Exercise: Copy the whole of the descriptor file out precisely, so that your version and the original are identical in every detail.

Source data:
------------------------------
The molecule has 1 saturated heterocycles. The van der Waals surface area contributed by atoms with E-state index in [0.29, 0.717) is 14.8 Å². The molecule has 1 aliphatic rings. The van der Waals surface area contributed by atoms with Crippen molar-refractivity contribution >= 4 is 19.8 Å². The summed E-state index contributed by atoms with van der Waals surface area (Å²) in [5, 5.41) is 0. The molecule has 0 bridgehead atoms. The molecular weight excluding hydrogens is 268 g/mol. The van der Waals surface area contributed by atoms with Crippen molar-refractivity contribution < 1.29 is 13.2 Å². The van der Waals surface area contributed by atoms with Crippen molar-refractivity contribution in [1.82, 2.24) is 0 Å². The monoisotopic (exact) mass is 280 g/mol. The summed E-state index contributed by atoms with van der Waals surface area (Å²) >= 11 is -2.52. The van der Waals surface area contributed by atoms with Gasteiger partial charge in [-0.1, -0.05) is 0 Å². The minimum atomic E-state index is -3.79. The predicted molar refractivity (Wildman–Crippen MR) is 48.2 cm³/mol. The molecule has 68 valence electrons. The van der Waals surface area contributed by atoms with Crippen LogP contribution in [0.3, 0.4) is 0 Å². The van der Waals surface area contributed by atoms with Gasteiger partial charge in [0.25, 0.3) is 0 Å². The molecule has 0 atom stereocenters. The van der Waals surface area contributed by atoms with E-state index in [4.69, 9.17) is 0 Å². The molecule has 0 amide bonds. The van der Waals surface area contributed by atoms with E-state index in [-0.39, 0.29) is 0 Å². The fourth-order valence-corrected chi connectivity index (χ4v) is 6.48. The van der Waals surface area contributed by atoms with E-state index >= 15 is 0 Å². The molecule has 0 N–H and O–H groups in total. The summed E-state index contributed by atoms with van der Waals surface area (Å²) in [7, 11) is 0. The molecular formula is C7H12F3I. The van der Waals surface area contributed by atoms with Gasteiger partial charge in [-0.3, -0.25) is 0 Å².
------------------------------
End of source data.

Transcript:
The molecule has 1 saturated heterocycles. The van der Waals surface area contributed by atoms with E-state index in [0.29, 0.717) is 14.8 Å². The molecule has 1 aliphatic rings. The van der Waals surface area contributed by atoms with Crippen molar-refractivity contribution >= 4 is 19.8 Å². The summed E-state index contributed by atoms with van der Waals surface area (Å²) in [5, 5.41) is 0. The molecule has 0 bridgehead atoms. The molecular weight excluding hydrogens is 268 g/mol. The van der Waals surface area contributed by atoms with Crippen molar-refractivity contribution < 1.29 is 13.2 Å². The van der Waals surface area contributed by atoms with Crippen molar-refractivity contribution in [1.82, 2.24) is 0 Å². The monoisotopic (exact) mass is 280 g/mol. The summed E-state index contributed by atoms with van der Waals surface area (Å²) >= 11 is -2.52. The van der Waals surface area contributed by atoms with Gasteiger partial charge in [-0.1, -0.05) is 0 Å². The minimum atomic E-state index is -3.79. The predicted molar refractivity (Wildman–Crippen MR) is 48.2 cm³/mol. The molecule has 68 valence electrons. The van der Waals surface area contributed by atoms with Crippen LogP contribution in [0.3, 0.4) is 0 Å². The van der Waals surface area contributed by atoms with Gasteiger partial charge in [0.25, 0.3) is 0 Å². The molecule has 0 atom stereocenters. The van der Waals surface area contributed by atoms with E-state index in [4.69, 9.17) is 0 Å². The molecule has 0 amide bonds. The van der Waals surface area contributed by atoms with E-state index in [-0.39, 0.29) is 0 Å². The fourth-order valence-corrected chi connectivity index (χ4v) is 6.48. The van der Waals surface area contributed by atoms with E-state index >= 15 is 0 Å². The molecule has 0 N–H and O–H groups in total. The summed E-state index contributed by atoms with van der Waals surface area (Å²) in [7, 11) is 0. The molecular formula is C7H12F3I. The van der Waals surface area contributed by atoms with Gasteiger partial charge in [-0.3, -0.25) is 0 Å².